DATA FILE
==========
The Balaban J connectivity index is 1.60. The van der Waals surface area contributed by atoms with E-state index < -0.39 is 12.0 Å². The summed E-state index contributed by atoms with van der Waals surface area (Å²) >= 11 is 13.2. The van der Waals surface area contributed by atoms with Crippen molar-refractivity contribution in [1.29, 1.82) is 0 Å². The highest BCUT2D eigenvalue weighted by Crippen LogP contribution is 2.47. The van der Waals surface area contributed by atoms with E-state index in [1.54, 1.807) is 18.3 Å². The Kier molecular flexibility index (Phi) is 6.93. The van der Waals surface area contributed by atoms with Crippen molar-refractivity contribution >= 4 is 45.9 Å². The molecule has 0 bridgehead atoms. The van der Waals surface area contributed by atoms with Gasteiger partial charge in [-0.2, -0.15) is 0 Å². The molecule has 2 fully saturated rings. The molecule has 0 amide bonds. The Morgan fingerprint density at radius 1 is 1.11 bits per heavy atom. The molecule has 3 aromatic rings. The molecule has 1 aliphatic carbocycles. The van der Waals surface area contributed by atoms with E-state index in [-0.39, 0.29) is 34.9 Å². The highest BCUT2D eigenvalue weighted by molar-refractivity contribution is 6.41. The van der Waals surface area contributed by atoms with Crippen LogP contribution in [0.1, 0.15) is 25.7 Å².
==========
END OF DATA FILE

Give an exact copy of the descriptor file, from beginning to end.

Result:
The Balaban J connectivity index is 1.60. The van der Waals surface area contributed by atoms with E-state index < -0.39 is 12.0 Å². The summed E-state index contributed by atoms with van der Waals surface area (Å²) >= 11 is 13.2. The van der Waals surface area contributed by atoms with Crippen molar-refractivity contribution in [1.29, 1.82) is 0 Å². The highest BCUT2D eigenvalue weighted by Crippen LogP contribution is 2.47. The van der Waals surface area contributed by atoms with E-state index in [1.54, 1.807) is 18.3 Å². The Kier molecular flexibility index (Phi) is 6.93. The van der Waals surface area contributed by atoms with Crippen molar-refractivity contribution >= 4 is 45.9 Å². The molecule has 0 bridgehead atoms. The van der Waals surface area contributed by atoms with Gasteiger partial charge in [-0.2, -0.15) is 0 Å². The molecule has 2 fully saturated rings. The molecule has 0 amide bonds. The Morgan fingerprint density at radius 1 is 1.11 bits per heavy atom. The molecule has 3 aromatic rings. The molecule has 1 aliphatic carbocycles. The van der Waals surface area contributed by atoms with E-state index in [-0.39, 0.29) is 34.9 Å². The highest BCUT2D eigenvalue weighted by molar-refractivity contribution is 6.41. The van der Waals surface area contributed by atoms with Crippen LogP contribution in [0.1, 0.15) is 25.7 Å².